How A Boy’s Small Gift Changed 1000s of Lives – Wonderful Holiday Story from Angel Tree Program

How A Boy’s Small Gift Changed 1000s of Lives – Wonderful Holiday Story from Angel Tree Program
Posted in: Acts of Kindness, Good Deeds, Good News, Inspirational People, Inspirational Stories, Random Acts of Kindness, Random Acts of Kindness Ideas

In 1979, Salvation Army Majors Charles and Shirley White weren’t thinking about helping thousands of kids across the country—they just wanted to help the kids in their own community who otherwise wouldn’t get holiday gifts. It started at a shopping mall in Lynchburg, Virginia, where the Whites would listen to the kids’ Christmas wishes, knowing how unlikely it was that they’d get those gifts. So they decided to put a Christmas tree in the mall and, after hearing a child’s wish, write the wish and the child’s name and age on a card that pictured an angel and hang it on the tree. The idea was that shoppers would take a card off the tree and buy the listed gift for that child. And it worked—the program served more than seven hundred kids that first year.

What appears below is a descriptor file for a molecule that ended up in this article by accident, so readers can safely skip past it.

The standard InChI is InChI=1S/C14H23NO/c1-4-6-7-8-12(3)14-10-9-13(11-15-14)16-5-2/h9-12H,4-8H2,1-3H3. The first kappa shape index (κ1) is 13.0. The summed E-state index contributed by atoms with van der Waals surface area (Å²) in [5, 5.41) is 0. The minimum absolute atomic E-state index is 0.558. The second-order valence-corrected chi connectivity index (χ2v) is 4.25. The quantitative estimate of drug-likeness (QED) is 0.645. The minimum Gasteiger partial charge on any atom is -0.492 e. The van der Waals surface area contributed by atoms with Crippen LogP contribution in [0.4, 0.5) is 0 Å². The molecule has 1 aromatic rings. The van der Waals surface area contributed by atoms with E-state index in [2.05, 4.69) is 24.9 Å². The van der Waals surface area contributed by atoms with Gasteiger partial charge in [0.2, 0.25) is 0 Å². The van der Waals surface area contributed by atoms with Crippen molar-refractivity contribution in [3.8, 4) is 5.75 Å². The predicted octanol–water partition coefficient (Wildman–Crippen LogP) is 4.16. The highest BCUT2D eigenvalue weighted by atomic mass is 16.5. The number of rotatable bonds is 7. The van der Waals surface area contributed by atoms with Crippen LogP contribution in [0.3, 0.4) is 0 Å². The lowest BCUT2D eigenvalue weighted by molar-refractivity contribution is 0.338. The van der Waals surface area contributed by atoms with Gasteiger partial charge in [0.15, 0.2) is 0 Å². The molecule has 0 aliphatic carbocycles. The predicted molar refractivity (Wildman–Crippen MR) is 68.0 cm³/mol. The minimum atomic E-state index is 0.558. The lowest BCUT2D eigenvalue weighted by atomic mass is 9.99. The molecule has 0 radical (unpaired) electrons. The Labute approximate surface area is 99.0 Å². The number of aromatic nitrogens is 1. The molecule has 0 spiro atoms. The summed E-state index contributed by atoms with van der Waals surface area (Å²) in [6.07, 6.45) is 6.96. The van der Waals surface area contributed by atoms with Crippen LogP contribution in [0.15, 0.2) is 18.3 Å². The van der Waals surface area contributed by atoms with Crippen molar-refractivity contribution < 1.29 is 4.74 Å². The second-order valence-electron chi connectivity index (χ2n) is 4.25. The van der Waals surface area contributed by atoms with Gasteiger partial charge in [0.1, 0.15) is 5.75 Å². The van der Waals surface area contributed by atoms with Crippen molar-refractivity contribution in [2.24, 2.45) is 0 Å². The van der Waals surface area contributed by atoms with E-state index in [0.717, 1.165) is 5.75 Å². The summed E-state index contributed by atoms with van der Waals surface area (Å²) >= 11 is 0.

Three years later, the Whites were transferred to Tennessee, where they established another “Angel Tree” program. Then it was only a matter of time before publicity about it gained so much momentum that Angel Trees were sprouting across the country.

Angel Tree

One of those programs, located in North Carolina, provided a fifteen-year-old boy named Jimmy with a gift that would prove to be a bright spot amid dark circumstances. Jimmy had been placed in foster care at the age of nine and grew up in group homes, foster homes and detention centers. He was homeless at times and lived a childhood marked by neglect and abuse. But the guitar he received through the Angel Tree program sparked a fire in him, and as long as he had it, no matter where he was bounced around to or what abuse he was enduring, he could turn to music for escape.